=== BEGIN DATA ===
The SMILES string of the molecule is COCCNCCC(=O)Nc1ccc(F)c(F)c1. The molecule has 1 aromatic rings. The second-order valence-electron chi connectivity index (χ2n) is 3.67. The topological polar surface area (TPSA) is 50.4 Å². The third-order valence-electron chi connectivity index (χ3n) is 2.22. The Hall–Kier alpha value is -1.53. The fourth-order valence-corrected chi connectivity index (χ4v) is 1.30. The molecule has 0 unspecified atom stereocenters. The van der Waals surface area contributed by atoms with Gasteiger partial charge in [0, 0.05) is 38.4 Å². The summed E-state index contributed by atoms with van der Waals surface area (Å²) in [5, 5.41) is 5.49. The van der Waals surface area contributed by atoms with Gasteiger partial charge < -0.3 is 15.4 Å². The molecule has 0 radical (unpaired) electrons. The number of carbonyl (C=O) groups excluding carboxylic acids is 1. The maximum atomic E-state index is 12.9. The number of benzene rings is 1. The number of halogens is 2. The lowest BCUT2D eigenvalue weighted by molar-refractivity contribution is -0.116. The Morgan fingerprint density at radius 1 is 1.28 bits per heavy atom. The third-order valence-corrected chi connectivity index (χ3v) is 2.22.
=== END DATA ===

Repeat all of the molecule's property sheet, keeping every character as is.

The SMILES string of the molecule is COCCNCCC(=O)Nc1ccc(F)c(F)c1. The molecule has 1 aromatic rings. The second-order valence-electron chi connectivity index (χ2n) is 3.67. The topological polar surface area (TPSA) is 50.4 Å². The third-order valence-electron chi connectivity index (χ3n) is 2.22. The Hall–Kier alpha value is -1.53. The fourth-order valence-corrected chi connectivity index (χ4v) is 1.30. The molecule has 0 unspecified atom stereocenters. The van der Waals surface area contributed by atoms with Gasteiger partial charge in [0, 0.05) is 38.4 Å². The summed E-state index contributed by atoms with van der Waals surface area (Å²) in [5, 5.41) is 5.49. The van der Waals surface area contributed by atoms with Gasteiger partial charge < -0.3 is 15.4 Å². The molecule has 0 radical (unpaired) electrons. The number of carbonyl (C=O) groups excluding carboxylic acids is 1. The maximum atomic E-state index is 12.9. The number of benzene rings is 1. The number of halogens is 2. The lowest BCUT2D eigenvalue weighted by molar-refractivity contribution is -0.116. The Morgan fingerprint density at radius 1 is 1.28 bits per heavy atom. The third-order valence-corrected chi connectivity index (χ3v) is 2.22.